- The elegant Vittoria neighbourhood is one of Rome’s newest quarters, developed in the early 1910s after the unification of Italy. The primarily residential neighbourhood is made up of wide streets and well-kept rotundas, with busy shops and cafés. The neighbourhood seems to have been developed for the afternoon promenade. Vittoria is elegant and refined, an ersatz suburb within the city.
Elegant and residential
The Vittoria neighbourhood is located immediately north of Prati, running along the northern curve of the Tiber River (which marks its eastern border). The straight Viale delle Milizie is its southern border. Circonvallazione Clodio neatly closes its western border. Long and wide streets course throughout the area, within a seemingly grid layout. However, the large Piazza Mazzini is the centre (and main landmark), from which most of Vittoria’s streets radiate. An additional landmark includes the Viale Angelico thoroughfare, which cuts north to south on the western side of the neighbourhood.
Bordering neighbourhoods include Prati to its south, the eponymous North and West neighbourhoods, and large, residential areas. Vittoria also slightly touches Vatican at its southwest corner. Seeming further away from the center, Vittoria is quite close to northern part of Rome’s Campo Marzio neighbourhood as well as Parioli/Pinciano, both immediately across the Tiber River.
Know your neighbours
Vittoria is an excellent neighbourhood for familiarising yourself with the Roman lifestyle, practising Italian and even getting to know some residents. As mentioned above, the area is an almost autonomous suburb with residences, markets, local shops, businesses, churches and schools. There are no tourists and few, if any, historic monuments here. Head to any shop, piazza, bar or market at any time, and you’ll find yourself in intensive Italian immersion.
Focus on Piazza Mazzini; the large roads that radiate off the piazza are filled with shopping options from hardware, electronics and supermarkets to clothing shops, interior design and accessories. Via Oslavia, Via Sabotino, Via Giuseppe Ferrari and Via Giuseppe Mazzini will have whatever you need. Likewise Viale delle Milizie, the southern border of the neighbourhood, is lined with food shops, clothing and house wares.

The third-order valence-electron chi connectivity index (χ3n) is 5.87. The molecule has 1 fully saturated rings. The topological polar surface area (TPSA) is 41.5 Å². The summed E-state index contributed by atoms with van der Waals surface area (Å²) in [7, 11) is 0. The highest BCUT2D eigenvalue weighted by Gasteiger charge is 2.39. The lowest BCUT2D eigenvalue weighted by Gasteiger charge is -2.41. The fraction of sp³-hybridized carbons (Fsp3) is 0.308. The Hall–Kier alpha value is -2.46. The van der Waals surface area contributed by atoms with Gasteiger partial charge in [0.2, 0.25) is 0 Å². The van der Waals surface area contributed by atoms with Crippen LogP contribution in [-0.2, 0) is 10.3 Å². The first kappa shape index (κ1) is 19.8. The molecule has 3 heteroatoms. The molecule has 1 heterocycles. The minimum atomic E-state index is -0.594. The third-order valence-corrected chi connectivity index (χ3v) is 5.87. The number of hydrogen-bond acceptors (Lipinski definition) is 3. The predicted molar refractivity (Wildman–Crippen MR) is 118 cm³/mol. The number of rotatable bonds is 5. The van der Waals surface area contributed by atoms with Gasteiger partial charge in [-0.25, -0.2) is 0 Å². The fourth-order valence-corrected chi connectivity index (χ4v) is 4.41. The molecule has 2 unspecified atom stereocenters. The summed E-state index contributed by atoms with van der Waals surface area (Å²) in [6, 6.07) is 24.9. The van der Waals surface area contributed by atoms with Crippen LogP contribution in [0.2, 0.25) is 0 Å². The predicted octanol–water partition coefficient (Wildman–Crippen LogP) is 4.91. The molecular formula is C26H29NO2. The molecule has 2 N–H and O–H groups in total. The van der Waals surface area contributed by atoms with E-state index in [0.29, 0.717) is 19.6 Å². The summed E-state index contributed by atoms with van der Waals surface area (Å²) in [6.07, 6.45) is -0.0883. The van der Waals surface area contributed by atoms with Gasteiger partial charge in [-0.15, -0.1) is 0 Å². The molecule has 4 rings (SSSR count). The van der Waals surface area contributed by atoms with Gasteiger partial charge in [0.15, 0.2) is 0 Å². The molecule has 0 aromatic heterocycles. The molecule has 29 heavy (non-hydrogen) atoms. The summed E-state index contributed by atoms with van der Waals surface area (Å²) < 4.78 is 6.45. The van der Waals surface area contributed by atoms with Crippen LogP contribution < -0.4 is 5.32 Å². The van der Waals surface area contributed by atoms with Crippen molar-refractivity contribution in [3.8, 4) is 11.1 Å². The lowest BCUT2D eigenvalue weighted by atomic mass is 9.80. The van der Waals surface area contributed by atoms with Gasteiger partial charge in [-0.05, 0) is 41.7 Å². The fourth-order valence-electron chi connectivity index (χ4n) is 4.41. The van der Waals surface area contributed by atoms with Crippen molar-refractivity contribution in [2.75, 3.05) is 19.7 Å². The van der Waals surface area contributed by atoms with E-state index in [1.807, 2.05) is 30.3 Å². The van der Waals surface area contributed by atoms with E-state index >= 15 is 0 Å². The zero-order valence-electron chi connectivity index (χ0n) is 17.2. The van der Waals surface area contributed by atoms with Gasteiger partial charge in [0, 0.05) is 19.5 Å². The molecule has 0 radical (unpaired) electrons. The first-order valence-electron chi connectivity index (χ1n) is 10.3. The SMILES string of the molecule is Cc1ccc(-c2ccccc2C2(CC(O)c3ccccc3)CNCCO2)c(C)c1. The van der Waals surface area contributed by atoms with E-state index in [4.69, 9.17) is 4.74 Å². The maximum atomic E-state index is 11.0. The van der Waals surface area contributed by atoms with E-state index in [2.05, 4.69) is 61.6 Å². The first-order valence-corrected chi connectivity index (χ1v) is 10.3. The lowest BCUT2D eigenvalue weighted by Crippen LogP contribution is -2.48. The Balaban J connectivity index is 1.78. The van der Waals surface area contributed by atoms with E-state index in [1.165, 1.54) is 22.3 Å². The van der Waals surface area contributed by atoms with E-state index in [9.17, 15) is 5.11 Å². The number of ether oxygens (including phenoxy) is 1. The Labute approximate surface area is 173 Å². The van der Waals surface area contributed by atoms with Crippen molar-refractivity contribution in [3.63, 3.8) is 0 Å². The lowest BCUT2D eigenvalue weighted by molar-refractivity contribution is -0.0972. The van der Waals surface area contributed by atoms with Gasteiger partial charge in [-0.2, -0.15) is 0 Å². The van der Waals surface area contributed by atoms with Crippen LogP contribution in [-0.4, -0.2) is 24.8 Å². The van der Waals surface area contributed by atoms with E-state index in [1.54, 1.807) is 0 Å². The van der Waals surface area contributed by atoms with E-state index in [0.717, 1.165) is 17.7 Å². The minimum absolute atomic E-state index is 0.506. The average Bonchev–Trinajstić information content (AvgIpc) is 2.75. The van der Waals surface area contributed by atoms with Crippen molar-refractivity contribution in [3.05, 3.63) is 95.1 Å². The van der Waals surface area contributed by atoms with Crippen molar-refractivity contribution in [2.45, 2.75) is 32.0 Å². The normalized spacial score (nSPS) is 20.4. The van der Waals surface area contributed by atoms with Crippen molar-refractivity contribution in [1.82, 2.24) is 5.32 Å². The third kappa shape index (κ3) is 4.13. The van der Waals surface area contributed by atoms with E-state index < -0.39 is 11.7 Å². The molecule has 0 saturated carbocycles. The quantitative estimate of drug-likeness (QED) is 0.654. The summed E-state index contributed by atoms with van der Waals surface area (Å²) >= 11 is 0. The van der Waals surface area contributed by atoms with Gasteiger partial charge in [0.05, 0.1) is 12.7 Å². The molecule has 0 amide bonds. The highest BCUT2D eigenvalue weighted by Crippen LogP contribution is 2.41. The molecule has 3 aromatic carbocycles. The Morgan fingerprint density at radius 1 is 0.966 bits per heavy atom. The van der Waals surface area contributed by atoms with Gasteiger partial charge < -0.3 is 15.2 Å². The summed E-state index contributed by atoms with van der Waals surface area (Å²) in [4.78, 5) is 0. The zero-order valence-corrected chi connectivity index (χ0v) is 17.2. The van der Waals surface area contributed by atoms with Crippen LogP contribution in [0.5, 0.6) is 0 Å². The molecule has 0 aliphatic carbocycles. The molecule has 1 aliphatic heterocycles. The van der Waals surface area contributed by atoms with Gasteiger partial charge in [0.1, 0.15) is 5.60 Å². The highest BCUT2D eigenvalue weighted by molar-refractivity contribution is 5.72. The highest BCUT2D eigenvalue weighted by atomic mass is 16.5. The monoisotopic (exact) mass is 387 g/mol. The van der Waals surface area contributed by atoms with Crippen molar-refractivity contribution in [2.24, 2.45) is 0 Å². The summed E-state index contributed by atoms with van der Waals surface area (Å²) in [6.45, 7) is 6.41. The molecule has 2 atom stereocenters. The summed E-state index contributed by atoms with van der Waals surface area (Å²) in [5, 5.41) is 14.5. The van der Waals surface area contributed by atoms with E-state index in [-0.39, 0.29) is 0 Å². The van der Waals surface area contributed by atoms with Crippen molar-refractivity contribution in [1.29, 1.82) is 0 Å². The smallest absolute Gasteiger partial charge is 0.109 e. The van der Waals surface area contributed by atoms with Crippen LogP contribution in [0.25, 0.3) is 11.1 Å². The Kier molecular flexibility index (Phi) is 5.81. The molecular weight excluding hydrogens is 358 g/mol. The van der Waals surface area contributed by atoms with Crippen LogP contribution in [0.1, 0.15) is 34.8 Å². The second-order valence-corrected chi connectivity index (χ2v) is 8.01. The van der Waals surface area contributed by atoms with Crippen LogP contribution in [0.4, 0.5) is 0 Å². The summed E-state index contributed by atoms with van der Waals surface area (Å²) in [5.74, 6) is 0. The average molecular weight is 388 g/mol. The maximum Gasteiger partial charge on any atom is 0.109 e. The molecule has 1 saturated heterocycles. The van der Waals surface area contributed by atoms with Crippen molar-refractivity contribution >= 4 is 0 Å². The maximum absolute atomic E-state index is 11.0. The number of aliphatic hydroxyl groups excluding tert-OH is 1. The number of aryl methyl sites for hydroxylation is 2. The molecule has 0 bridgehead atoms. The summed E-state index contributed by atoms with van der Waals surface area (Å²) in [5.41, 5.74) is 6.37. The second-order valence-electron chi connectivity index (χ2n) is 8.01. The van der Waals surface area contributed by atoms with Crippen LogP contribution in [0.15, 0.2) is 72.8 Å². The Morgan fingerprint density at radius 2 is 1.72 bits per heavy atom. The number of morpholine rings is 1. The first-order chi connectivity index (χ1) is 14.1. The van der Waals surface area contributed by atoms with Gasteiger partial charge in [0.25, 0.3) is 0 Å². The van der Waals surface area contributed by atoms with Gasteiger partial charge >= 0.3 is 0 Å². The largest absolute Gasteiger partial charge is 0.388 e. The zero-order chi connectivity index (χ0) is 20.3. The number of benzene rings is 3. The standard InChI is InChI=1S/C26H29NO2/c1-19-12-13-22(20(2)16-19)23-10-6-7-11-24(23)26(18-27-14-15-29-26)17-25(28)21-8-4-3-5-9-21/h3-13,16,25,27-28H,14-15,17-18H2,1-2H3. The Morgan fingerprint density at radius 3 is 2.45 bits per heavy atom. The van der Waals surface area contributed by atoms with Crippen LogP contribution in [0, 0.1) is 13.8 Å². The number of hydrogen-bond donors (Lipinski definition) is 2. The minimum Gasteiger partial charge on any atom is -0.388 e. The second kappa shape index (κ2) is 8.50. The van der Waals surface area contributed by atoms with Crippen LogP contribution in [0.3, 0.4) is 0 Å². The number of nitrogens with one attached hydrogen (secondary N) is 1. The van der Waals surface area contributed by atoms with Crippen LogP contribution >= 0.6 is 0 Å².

Vittoria is well connected to the northern and western areas of Rome, by foot, tram, bus or metro. Prati, Pinciano/Parioli and Vaticano are within walking distance of Vittoria. In addition, the neighbourhood can easily rely on ATAC, Rome’s public transportation system, to connect it to the rest of the city.
Buses 23, 30, 70, 224, 280, 495, 628 connect Vittoria to the Olympic Stadium, Ponte Milvio, Monte Mario, Piazza del Popolo, Testaccio, Piazza Venezia, Villa Borghese, and Tiburtina and Termini stations. The bus hub is found at Piazzale Clodio. Tram 19 runs along Viale delle Milizie and brings passengers to Vaticano, Villa Borghese and Nomentano, with links to Auditorium and San Lorenzo. Rome's metro Linea A (red line) has stops at Lepanto, and is a direct line to Piazza di Spagna and Termini.
- Vittoria is best defined as residential, refined and relaxed. The neighbourhood atmosphere is all about living in Rome, not about Rome’s history, so it should not be considered a sightseeing destination. Vittoria is all about immersing yourself in daily Roman life - from morning coffee chat to afternoon walks and lengthy evening dinners.
Toward the northern end of the area, along the Tiber River, is the Museum of the Italian Armed forces, considered one of the best military museums in the world. Tiny Piazzale Clodio has an antique market on the weekends where you can find turn-of-the-century furniture and other interesting, nostalgic knickknacks. At the very tip of Vittoria is Rome’s newest bridge, the arching Ponte della Musica that crosses the Tiber to Rome’s northern Flaminio.
The quiet Vittoria has a wonderful selection of restaurants focusing on traditional Roman as well as nouvelle cuisine. Set your sights on Piazza Mazzini and the surrounding area. Settembrini experiments in Roman-Japanese and its adjacent wine bar focuses on bubbles - champagne and franciacorta. Nearby are traditional restaurants such as La Nuova Fiorentina and Pizzeria San Marco. The area is also known for elegant cafés like Mazzini and Antonini, which have a lovely aperitivo service and both off of Piazza Mazzini. Vittoria can claim home to Al Settimo Gelo, a delicious gelateria with slightly off-the-wall (but all natural) flavours like hibiscus.
Vittoria nightlife means aperitivi (pre-dinner cocktails) - the few hours before dinner where cafés serve cocktails, bubbles and a nice selection of hors d’oeuvre. Lately it seems that Piazza Mazzini is a battleground for aperitivo hour with at least three cafés, Mazzini, Antonini and more recently Settembrini café, fighting to be the best. Andiamo!
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